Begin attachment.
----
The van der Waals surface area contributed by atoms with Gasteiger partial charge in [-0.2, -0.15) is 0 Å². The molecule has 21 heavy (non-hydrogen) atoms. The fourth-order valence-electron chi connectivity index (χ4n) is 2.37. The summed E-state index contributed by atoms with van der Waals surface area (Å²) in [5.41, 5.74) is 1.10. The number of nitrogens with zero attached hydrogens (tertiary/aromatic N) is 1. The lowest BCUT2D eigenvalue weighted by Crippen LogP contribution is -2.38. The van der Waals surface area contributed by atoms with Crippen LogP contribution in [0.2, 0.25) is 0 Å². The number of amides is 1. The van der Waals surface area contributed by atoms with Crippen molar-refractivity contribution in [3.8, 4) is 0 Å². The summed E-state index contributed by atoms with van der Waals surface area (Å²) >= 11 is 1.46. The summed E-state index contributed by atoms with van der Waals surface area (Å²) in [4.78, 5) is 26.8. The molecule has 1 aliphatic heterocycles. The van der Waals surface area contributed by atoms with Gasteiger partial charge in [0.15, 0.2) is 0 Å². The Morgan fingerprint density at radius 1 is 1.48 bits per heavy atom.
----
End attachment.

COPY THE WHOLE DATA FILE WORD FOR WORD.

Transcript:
The van der Waals surface area contributed by atoms with Gasteiger partial charge in [-0.2, -0.15) is 0 Å². The molecule has 21 heavy (non-hydrogen) atoms. The fourth-order valence-electron chi connectivity index (χ4n) is 2.37. The summed E-state index contributed by atoms with van der Waals surface area (Å²) in [5.41, 5.74) is 1.10. The number of nitrogens with zero attached hydrogens (tertiary/aromatic N) is 1. The lowest BCUT2D eigenvalue weighted by Crippen LogP contribution is -2.38. The van der Waals surface area contributed by atoms with Crippen LogP contribution in [0.2, 0.25) is 0 Å². The number of amides is 1. The van der Waals surface area contributed by atoms with Crippen molar-refractivity contribution in [3.8, 4) is 0 Å². The summed E-state index contributed by atoms with van der Waals surface area (Å²) >= 11 is 1.46. The summed E-state index contributed by atoms with van der Waals surface area (Å²) in [4.78, 5) is 26.8. The molecule has 1 aliphatic heterocycles. The van der Waals surface area contributed by atoms with Gasteiger partial charge in [0.15, 0.2) is 0 Å². The Morgan fingerprint density at radius 1 is 1.48 bits per heavy atom.